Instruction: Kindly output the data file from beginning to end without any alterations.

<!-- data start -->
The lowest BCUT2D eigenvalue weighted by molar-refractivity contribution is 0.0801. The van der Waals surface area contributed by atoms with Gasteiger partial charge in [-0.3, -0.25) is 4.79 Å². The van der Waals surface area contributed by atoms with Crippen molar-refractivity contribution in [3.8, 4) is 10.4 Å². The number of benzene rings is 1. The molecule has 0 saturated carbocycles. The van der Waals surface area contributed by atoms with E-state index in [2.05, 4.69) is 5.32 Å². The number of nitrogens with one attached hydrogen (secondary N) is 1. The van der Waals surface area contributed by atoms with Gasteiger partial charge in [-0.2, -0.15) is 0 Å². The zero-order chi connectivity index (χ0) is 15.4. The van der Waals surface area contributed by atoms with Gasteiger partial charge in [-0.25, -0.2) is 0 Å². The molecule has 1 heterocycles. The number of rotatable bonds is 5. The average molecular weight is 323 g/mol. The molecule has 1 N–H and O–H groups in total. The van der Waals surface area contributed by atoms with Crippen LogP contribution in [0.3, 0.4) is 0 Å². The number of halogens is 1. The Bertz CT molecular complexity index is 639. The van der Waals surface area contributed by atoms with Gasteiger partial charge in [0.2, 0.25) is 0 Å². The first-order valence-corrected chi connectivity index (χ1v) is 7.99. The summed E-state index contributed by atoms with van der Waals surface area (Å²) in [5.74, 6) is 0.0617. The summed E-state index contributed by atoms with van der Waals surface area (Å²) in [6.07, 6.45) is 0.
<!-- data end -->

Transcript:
The lowest BCUT2D eigenvalue weighted by molar-refractivity contribution is 0.0801. The van der Waals surface area contributed by atoms with Gasteiger partial charge in [-0.3, -0.25) is 4.79 Å². The van der Waals surface area contributed by atoms with Crippen molar-refractivity contribution in [3.8, 4) is 10.4 Å². The number of benzene rings is 1. The molecule has 0 saturated carbocycles. The van der Waals surface area contributed by atoms with E-state index in [2.05, 4.69) is 5.32 Å². The number of nitrogens with one attached hydrogen (secondary N) is 1. The van der Waals surface area contributed by atoms with Gasteiger partial charge in [-0.2, -0.15) is 0 Å². The zero-order chi connectivity index (χ0) is 15.4. The van der Waals surface area contributed by atoms with Gasteiger partial charge in [-0.25, -0.2) is 0 Å². The molecule has 1 heterocycles. The number of rotatable bonds is 5. The average molecular weight is 323 g/mol. The molecule has 1 N–H and O–H groups in total. The van der Waals surface area contributed by atoms with Crippen LogP contribution in [0.3, 0.4) is 0 Å². The number of halogens is 1. The Bertz CT molecular complexity index is 639. The van der Waals surface area contributed by atoms with Gasteiger partial charge in [0.2, 0.25) is 0 Å². The first-order valence-corrected chi connectivity index (χ1v) is 7.99. The summed E-state index contributed by atoms with van der Waals surface area (Å²) in [5.74, 6) is 0.0617. The summed E-state index contributed by atoms with van der Waals surface area (Å²) in [6.07, 6.45) is 0.